HONG KONG (Reuters) - Hong Kong braced on Thursday for more mass demonstrations through the weekend, as China again warned against foreign interference in the city’s escalating crisis and as mainland paramilitary forces conducted exercises just across the border.
Western governments, including the United States, have stepped up calls for restraint, following ugly and chaotic scenes at the city’s airport this week, which forced the cancellation of nearly 1,000 flights and saw protesters set upon two men they suspected of being government sympathisers.
The airport, one of the world’s busiest, was returning to normal but under tight security after thousands of protesters had jammed its halls on Monday and Tuesday nights, part of a protest movement Beijing has likened to terrorism.
Across a bridge linking Hong Kong’s rural hinterland with the booming mainland city of Shenzhen, hundreds of members of the paramilitary People’s Armed Police conducted exercises at a sports complex in what was widely seen as a warning to protesters in Hong Kong.
The police could be seen carrying out crowd-control exercises, and more than 100 dark-painted paramilitary vehicles filled the stadium’s parking lots.
Chinese state media had first reported on the exercises on Monday, prompting U.S. concerns they could be used to break up the protests. However, several western and Asian diplomats in Hong Kong told Reuters Beijing has little appetite for putting the PAP or the People’s Liberation Army onto Hong Kong’s streets.
Ten weeks of increasingly violent confrontations between police and protesters have plunged Hong Kong into its worst crisis since it reverted from British to Chinese rule in 1997, and police tactics have been toughening.
The protests represent the biggest populist challenge for Chinese President Xi Jinping since he came to power in 2012 and show no immediate signs of abating.
Late on Wednesday night, police and protesters faced off again on the streets of the financial hub, with riot officers quickly firing tear gas.
Seventeen people were arrested on Wednesday, bringing the total detained since June to 748, police told a news conference, adding that police stations have been surrounded and attacked 76 times during the crisis.
U.S. President Donald Trump tied a U.S.-China trade deal to Beijing resolving the unrest “humanely”, and suggested he was willing to meet Xi to discuss the crisis.
“I have ZERO doubt that if President Xi (Jinping) wants to quickly and humanely solve the Hong Kong problem, he can do it. Personal meeting?” Trump said on Twitter.
The U.S. State Department said it was deeply concerned over reports that Chinese police forces were gathering near the border with Hong Kong and urged the city’s government to respect freedom of speech.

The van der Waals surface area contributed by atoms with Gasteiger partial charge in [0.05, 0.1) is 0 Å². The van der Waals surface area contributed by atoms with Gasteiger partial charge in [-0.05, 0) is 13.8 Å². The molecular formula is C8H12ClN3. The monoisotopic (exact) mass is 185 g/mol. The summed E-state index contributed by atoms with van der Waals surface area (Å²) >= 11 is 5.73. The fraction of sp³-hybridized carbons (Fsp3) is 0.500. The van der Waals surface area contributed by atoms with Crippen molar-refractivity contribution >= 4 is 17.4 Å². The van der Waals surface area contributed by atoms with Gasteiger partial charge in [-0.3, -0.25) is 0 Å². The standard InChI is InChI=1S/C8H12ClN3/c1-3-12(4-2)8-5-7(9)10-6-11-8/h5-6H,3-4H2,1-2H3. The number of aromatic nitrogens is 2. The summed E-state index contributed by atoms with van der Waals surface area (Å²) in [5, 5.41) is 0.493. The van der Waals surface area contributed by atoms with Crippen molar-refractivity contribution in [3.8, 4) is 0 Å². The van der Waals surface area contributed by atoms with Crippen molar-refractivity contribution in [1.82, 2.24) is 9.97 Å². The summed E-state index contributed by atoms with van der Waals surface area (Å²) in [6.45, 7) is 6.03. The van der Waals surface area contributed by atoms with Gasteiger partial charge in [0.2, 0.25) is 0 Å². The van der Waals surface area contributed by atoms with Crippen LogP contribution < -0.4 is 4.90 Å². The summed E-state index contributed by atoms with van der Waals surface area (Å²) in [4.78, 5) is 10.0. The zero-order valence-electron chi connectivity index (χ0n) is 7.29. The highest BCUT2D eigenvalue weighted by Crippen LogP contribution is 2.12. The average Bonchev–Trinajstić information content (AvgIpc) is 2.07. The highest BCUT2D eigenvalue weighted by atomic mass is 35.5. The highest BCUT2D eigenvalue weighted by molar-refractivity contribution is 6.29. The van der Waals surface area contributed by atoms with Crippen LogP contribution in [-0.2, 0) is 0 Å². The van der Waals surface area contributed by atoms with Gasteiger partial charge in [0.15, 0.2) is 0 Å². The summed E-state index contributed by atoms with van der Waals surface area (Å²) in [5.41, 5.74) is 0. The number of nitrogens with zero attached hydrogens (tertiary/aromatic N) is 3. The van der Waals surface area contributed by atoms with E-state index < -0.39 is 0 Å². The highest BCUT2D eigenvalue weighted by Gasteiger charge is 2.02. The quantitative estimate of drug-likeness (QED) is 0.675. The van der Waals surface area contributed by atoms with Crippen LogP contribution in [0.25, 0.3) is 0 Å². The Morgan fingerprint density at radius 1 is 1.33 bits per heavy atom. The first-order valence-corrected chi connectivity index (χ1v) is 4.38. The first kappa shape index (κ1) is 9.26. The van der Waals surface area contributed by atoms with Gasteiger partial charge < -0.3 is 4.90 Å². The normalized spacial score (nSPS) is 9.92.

It also issued a travel advisory urging U.S. citizens to exercise caution in Hong Kong. China has frequently warned against what it regards as outside interference in an internal issue.
Other foreign governments urged calm. France called on city officials to renew talks with activists, while Canada said China should handle the protests with tact.
The Civil Human Rights Front, which organised million-strong marches in June, has scheduled another protest for Sunday.
The protesters have five demands, including the complete withdrawal of a now-suspended extradition bill that would have allowed criminal suspects to be sent for trial in mainland Chinese courts.
Opposition to the extradition bill has developed into wider concerns about the erosion of freedoms guaranteed under the “one country, two systems” formula put in place after Hong Kong’s return to Chinese rule in 1997.
It was not yet clear whether the airport clashes had eroded the broad support the movement has so far attracted in Hong Kong, despite adding to the city’s faltering economy.
The protests could push Hong Kong into a recession, research firm Capital Economics said, and risked “an even worse outcome if a further escalation triggers capital flight”.
Hong Kong’s property market, one of the world’s most expensive, would be hit hard in that scenario, it added.
Financial Secretary Paul Chan unveiled a series of measures worth HK$19.1 billion (2 billion pounds) on Thursday to tackle economic headwinds, but he said it was not related to political pressure from the protests.
Business and citizens’ groups have been posting full-page newspaper advertisements that denounce the violence and back Hong Kong’s government.
The head of Macau casino operator Galaxy Entertainment, Lui Che-woo, urged talks to restore harmony. The protests have affected the neighbouring Chinese territory of Macau, with some visitors avoiding the world’s biggest gambling hub amid transport disruptions and safety concerns.
Additional reporting by Donny Kwok, Noah Sin, Kevin Liu and Twinnie Siu in HONG KONG, David Brunnstrom and Jonathan Landay in WASHINGTON, Mathieu Rosemain in PARIS, and David Ljunggren in OTTAWA; Writing by Farah Master; Editing by Paul Tait and Darren Schuettler